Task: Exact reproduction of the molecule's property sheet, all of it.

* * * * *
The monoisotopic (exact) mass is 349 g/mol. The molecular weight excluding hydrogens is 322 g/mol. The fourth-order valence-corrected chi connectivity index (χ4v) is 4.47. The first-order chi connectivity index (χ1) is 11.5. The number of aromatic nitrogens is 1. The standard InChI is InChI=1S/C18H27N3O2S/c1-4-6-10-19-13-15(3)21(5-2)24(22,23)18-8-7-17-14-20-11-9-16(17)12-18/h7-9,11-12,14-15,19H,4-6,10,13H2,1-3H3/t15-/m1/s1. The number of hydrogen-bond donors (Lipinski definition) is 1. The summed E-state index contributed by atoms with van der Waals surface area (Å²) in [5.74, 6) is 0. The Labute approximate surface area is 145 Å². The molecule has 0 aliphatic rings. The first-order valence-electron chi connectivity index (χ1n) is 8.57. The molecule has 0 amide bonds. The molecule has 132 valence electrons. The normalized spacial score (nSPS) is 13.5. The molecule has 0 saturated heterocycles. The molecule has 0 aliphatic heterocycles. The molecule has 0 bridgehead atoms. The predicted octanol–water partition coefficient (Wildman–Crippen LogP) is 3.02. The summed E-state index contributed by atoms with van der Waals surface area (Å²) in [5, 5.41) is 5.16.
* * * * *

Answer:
The monoisotopic (exact) mass is 349 g/mol. The molecular weight excluding hydrogens is 322 g/mol. The fourth-order valence-corrected chi connectivity index (χ4v) is 4.47. The first-order chi connectivity index (χ1) is 11.5. The number of aromatic nitrogens is 1. The standard InChI is InChI=1S/C18H27N3O2S/c1-4-6-10-19-13-15(3)21(5-2)24(22,23)18-8-7-17-14-20-11-9-16(17)12-18/h7-9,11-12,14-15,19H,4-6,10,13H2,1-3H3/t15-/m1/s1. The number of hydrogen-bond donors (Lipinski definition) is 1. The summed E-state index contributed by atoms with van der Waals surface area (Å²) in [5.74, 6) is 0. The Labute approximate surface area is 145 Å². The molecule has 0 aliphatic rings. The first-order valence-electron chi connectivity index (χ1n) is 8.57. The molecule has 0 amide bonds. The molecule has 132 valence electrons. The normalized spacial score (nSPS) is 13.5. The molecule has 0 saturated heterocycles. The molecule has 0 aliphatic heterocycles. The molecule has 0 bridgehead atoms. The predicted octanol–water partition coefficient (Wildman–Crippen LogP) is 3.02. The summed E-state index contributed by atoms with van der Waals surface area (Å²) in [5, 5.41) is 5.16.